Cascading Style Sheets (CSS) is a style sheet language used for describing the presentation of a document written in a markup language. CSS is a cornerstone technology used by most websites to create visually engaging webpages, user interfaces for web applications, and user interfaces for many mobile applications.
CSS is designed primarily to enable the separation of presentation and content, including aspects such as the layout, colors, and fonts. This separation can improve content accessibility, provide more flexibility and control in the specification of presentation characteristics, enable multiple HTML pages to share formatting by specifying the relevant CSS in a separate and reduce complexity and repetition in the structural content.
Separation of formatting and content makes it possible to present the same markup page in different styles for different rendering methods, such as on-screen, in print, by voice and on Braille-based tactile devices. It can also display the web page differently depending on the screen size or viewing device. Readers can also specify a different style sheet, such as a CSS file stored on their own computer, to override the one the author specified.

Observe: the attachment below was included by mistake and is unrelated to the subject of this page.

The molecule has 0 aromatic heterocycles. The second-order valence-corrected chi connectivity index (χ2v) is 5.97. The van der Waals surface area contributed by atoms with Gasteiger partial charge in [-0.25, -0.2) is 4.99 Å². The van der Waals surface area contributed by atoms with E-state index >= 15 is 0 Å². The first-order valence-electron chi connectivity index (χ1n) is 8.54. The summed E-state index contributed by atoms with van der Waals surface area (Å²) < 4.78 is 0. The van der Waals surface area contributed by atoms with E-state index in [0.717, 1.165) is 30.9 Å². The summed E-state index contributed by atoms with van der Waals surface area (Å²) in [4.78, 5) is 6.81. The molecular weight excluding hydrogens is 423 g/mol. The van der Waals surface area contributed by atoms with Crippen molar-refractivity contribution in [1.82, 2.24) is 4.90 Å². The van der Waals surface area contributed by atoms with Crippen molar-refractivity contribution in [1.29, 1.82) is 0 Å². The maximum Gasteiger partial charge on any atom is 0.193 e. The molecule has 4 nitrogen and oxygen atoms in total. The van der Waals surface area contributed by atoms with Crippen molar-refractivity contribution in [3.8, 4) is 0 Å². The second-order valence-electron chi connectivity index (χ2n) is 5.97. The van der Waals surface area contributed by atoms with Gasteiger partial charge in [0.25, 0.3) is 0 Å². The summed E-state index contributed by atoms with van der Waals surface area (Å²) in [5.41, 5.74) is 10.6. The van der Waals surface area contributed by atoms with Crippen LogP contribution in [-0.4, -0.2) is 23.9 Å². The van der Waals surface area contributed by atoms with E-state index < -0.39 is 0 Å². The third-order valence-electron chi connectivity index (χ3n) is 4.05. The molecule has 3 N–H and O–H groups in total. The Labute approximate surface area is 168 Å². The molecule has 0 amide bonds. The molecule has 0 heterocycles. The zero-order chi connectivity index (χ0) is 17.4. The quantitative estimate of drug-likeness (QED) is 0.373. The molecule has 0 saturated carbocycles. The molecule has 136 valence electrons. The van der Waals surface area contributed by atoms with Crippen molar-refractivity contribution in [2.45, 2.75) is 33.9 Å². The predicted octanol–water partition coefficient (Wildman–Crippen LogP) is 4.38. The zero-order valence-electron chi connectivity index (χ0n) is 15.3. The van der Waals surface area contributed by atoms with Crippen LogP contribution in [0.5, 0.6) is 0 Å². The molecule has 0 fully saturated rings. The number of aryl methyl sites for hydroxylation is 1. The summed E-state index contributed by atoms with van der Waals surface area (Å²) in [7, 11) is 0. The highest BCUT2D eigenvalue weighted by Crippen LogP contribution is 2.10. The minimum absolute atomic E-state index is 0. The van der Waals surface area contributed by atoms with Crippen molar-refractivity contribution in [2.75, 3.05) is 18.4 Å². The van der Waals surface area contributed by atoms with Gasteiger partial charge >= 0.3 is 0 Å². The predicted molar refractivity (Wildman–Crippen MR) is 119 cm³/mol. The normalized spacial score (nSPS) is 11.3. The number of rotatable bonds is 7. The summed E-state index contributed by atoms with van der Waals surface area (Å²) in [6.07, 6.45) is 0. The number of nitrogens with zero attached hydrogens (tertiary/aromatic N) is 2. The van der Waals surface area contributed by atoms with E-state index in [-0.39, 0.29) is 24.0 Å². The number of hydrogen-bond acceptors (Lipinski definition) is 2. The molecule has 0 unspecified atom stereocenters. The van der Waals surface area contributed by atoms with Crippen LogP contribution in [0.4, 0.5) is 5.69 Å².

Changes to the graphic design of a document can be applied quickly and easily, by editing a few lines in the CSS file they use, rather than by changing markup in the documents.
The CSS specification describes a priority scheme to determine which style rules apply if more than one rule matches against a particular element. In this so-called cascade, priorities (or weights) are calculated and assigned to rules, so that the results are predictable.